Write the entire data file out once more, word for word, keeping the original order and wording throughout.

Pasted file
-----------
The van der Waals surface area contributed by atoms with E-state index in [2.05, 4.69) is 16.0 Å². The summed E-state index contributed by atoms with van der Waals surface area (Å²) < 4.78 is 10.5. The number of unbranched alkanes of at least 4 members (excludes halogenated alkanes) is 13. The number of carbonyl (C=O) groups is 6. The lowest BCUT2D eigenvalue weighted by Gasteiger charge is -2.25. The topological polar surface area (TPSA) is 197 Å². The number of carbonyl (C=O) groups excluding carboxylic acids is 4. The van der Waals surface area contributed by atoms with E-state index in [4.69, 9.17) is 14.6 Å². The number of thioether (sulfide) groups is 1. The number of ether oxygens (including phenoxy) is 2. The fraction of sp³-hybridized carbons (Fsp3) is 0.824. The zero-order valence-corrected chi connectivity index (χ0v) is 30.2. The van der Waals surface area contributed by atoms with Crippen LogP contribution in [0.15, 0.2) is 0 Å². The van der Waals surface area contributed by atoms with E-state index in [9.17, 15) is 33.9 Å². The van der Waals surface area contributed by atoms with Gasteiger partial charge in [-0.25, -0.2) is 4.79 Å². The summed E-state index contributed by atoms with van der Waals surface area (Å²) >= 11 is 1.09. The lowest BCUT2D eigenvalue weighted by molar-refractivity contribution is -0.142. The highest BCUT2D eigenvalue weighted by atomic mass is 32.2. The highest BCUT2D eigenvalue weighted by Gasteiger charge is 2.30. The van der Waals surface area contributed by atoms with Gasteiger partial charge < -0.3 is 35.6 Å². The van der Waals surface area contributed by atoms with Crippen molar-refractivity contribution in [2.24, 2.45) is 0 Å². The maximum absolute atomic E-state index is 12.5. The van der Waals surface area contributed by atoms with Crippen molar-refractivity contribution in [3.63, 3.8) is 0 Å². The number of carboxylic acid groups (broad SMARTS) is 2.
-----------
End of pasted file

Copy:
The van der Waals surface area contributed by atoms with E-state index in [2.05, 4.69) is 16.0 Å². The summed E-state index contributed by atoms with van der Waals surface area (Å²) < 4.78 is 10.5. The number of unbranched alkanes of at least 4 members (excludes halogenated alkanes) is 13. The number of carbonyl (C=O) groups is 6. The lowest BCUT2D eigenvalue weighted by Gasteiger charge is -2.25. The topological polar surface area (TPSA) is 197 Å². The number of carbonyl (C=O) groups excluding carboxylic acids is 4. The van der Waals surface area contributed by atoms with E-state index in [4.69, 9.17) is 14.6 Å². The number of thioether (sulfide) groups is 1. The number of ether oxygens (including phenoxy) is 2. The fraction of sp³-hybridized carbons (Fsp3) is 0.824. The zero-order valence-corrected chi connectivity index (χ0v) is 30.2. The van der Waals surface area contributed by atoms with Crippen LogP contribution in [0.15, 0.2) is 0 Å². The van der Waals surface area contributed by atoms with E-state index in [9.17, 15) is 33.9 Å². The van der Waals surface area contributed by atoms with Gasteiger partial charge in [-0.25, -0.2) is 4.79 Å². The summed E-state index contributed by atoms with van der Waals surface area (Å²) >= 11 is 1.09. The lowest BCUT2D eigenvalue weighted by molar-refractivity contribution is -0.142. The highest BCUT2D eigenvalue weighted by atomic mass is 32.2. The highest BCUT2D eigenvalue weighted by Gasteiger charge is 2.30. The van der Waals surface area contributed by atoms with Gasteiger partial charge < -0.3 is 35.6 Å². The van der Waals surface area contributed by atoms with Crippen molar-refractivity contribution in [2.24, 2.45) is 0 Å². The maximum absolute atomic E-state index is 12.5. The van der Waals surface area contributed by atoms with Crippen molar-refractivity contribution in [3.63, 3.8) is 0 Å². The number of carboxylic acid groups (broad SMARTS) is 2.